In terms of 20th century Ecuadorian authors, Eugenia Viteri is a pioneer in introducing feminist themes to Ecuadorian fiction, such as domestic violence, prostitution, and romantic-sexual intimacy between women. Her work has also been noted for its spontaneity and tenderness. She has been equally bold in her personal life, as founder of the Fundación Cultural Manuela Sáenz, named after Simon Bolivar’s mistress, who was a courageous contributor in the War for Independence.
Born in Guayaquil in 1928, Eugenia Viteri quickly became regarded as the family’s intellectual in her childhood because of her enthusiasm for the written word, which extended from Hans Christian Anderson and Charles Dickens, to poets such as Pablo Neruda. At her university, she was selected by her professor of Spanish to edit the undergraduate newspaper, “Student Hours.”
After completing her studies in 1954 in Modern Humanities at the Colegio Nacional Guayaquil, she won Second Prize in a literature competition for her story, “El Heredero,” (“The Heir”). The story deals with the dreams and reveries of a man who regards himself the father of female friend’s child. It concludes with him leaving her his property along with an explanatory letter.
That same year she participated in another writing contest with two stories. One, “El Anillo,” (“The Ring”), told of an episode the relationship between a brutal and primitive spouse and his fragile wife who finds a gold ring in a beach named La Libertad, and as a means of honoring herself, wears it. Upon seeing it, the husband rebukes her, but refrains from hitting her. The other, “El Chiquillo”, (“The Kid”) tackled the subject of masturbation. Both pieces were included an anthology entitled Ten University Tales.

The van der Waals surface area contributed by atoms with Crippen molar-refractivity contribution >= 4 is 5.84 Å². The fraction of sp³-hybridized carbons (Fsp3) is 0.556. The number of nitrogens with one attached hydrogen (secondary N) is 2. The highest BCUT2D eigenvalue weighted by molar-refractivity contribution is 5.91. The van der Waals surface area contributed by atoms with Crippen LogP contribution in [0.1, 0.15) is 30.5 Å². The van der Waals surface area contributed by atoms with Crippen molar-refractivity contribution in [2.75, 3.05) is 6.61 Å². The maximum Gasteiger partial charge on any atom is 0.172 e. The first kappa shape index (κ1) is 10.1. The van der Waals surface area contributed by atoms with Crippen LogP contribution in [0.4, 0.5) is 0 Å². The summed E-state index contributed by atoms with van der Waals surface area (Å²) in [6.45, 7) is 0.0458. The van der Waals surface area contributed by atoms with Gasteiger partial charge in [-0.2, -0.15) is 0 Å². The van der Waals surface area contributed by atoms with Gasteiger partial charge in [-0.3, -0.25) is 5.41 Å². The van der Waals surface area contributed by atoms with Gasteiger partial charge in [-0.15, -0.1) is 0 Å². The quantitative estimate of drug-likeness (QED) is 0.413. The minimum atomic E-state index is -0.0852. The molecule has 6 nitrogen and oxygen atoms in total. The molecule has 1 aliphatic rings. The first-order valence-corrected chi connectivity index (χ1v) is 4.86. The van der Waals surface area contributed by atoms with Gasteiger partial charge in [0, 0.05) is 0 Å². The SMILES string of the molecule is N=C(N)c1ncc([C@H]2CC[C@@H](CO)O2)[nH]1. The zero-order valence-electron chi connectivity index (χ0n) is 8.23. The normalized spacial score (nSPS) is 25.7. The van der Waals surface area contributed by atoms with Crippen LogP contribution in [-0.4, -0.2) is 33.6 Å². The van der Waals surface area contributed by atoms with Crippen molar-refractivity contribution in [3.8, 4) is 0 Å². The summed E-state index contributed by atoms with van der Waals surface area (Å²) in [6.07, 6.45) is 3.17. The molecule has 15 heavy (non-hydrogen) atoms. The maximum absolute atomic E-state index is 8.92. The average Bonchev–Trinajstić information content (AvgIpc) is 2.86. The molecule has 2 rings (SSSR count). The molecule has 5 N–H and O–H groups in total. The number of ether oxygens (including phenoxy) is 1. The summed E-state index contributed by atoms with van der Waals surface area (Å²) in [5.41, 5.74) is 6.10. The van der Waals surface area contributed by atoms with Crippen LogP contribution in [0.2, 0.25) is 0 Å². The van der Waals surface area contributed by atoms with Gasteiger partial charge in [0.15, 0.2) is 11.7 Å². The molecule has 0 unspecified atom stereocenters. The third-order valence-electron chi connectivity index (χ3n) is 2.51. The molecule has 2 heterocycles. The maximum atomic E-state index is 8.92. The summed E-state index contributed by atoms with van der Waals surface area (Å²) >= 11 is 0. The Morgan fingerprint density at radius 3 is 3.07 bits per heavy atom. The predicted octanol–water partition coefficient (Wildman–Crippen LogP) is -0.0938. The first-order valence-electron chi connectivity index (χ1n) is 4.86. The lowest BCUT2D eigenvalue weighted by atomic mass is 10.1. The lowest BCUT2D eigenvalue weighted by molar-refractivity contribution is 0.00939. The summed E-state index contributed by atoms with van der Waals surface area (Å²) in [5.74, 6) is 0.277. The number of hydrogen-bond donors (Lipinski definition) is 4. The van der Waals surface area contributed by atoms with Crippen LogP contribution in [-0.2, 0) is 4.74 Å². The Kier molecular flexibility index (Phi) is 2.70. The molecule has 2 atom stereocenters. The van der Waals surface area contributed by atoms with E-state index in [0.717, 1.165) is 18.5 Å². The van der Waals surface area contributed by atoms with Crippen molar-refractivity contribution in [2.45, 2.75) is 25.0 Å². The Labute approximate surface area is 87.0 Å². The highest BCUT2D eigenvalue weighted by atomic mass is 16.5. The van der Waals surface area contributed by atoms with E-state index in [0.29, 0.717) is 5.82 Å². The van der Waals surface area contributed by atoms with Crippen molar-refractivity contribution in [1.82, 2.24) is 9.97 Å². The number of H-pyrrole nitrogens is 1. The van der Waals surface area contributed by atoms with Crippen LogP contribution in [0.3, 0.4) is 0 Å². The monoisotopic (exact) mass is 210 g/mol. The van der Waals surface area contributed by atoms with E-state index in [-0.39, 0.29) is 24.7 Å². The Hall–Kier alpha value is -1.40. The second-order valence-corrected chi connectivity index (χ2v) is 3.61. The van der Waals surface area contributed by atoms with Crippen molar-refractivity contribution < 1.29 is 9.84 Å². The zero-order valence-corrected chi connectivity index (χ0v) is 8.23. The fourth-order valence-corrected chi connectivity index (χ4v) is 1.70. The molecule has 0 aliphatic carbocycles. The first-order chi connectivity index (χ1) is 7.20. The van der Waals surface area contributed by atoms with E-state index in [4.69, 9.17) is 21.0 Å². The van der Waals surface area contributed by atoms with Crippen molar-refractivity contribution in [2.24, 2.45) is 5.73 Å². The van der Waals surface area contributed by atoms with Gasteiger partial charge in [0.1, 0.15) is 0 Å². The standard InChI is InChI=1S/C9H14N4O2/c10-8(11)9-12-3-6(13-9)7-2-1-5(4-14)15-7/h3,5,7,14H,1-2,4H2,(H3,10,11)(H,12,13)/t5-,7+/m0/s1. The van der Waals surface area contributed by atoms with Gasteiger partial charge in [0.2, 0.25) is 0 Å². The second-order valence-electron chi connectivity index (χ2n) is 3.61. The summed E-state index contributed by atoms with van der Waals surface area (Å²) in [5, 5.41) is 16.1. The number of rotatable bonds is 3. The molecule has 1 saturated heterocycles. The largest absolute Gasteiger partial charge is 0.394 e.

Several years later, in 1963, she adapted “El Anillo” to the stage as “The Sea Brought the Flower,” which won Fourth Prize in a playwriting competition organized by the National Union of Journalists. In 1964, she married her husband, writer and politically active socialist, Pedro Jorge Vera, which coincided with a period of conservative military rule in Ecuador. The couple left for Chile, before moving to Cuba at the invitation of Fidel Castro. Following the end of the military junta in Ecuador, they returned in 1966, and in 1968, Viteri published “Only 90 Miles,” about the challenges a Cuban family experiences when it migrates to Miami following the 1959 revolution. The protagonist, Elisa, longs for native Cuba, just as Eugenia longed for her native country during her exile, and thematically, the narrative serves as an allegory about the condition of women in Ecuador.
In 1969 Viteria became the Chair of Literature at the Colegio Nacional Veinticuatro de Mayo, a position she held until her retirement. She won the Guayaquil Municipal Gallegos Lara Prize in 1977 for her story, “Shoes and Dreams,” part of a story collection she published that year to much acclaim, and later translated into English as A Taste of Ecuador.
A new novel, The Black Alcoves, came out in 1984, and was dedicated to the “Ecuadorian woman who awaits the hour in which her love and her truth will be vindicated.” The subject involves prostitution and its related social and psychological dimensions. Viteri said of her theme, “women who have to do that work to make a living have my respect.” 1 Commenting on the hypocrisy of a sexist society, Viteri states that women in Ecuador “are blamed for being virgins, and also for not for not being so.”2
Viteri has been a pioneer as well in preserving and promoting the work of her colleagues to new generations of readers. In 1987 she edited The Basic Anthology of the Ecuadorian Story, which was later published in English in 1990. Her philosophy of writing is that reality comes to literature through fantasy. “The role of the writer is to sublimate and embellish reality.”3
Samples of her work available in English, online include (live links):
Published in English is the following (includes link to Amazon):
1. Interview with Eugeni Viteri by Cecilia Velasco (in Spanish), in the Ecuadorian literary journal, Rocinante, March 2016., p 11.
2. Ibid., p 11.
3. Ibid., p 11.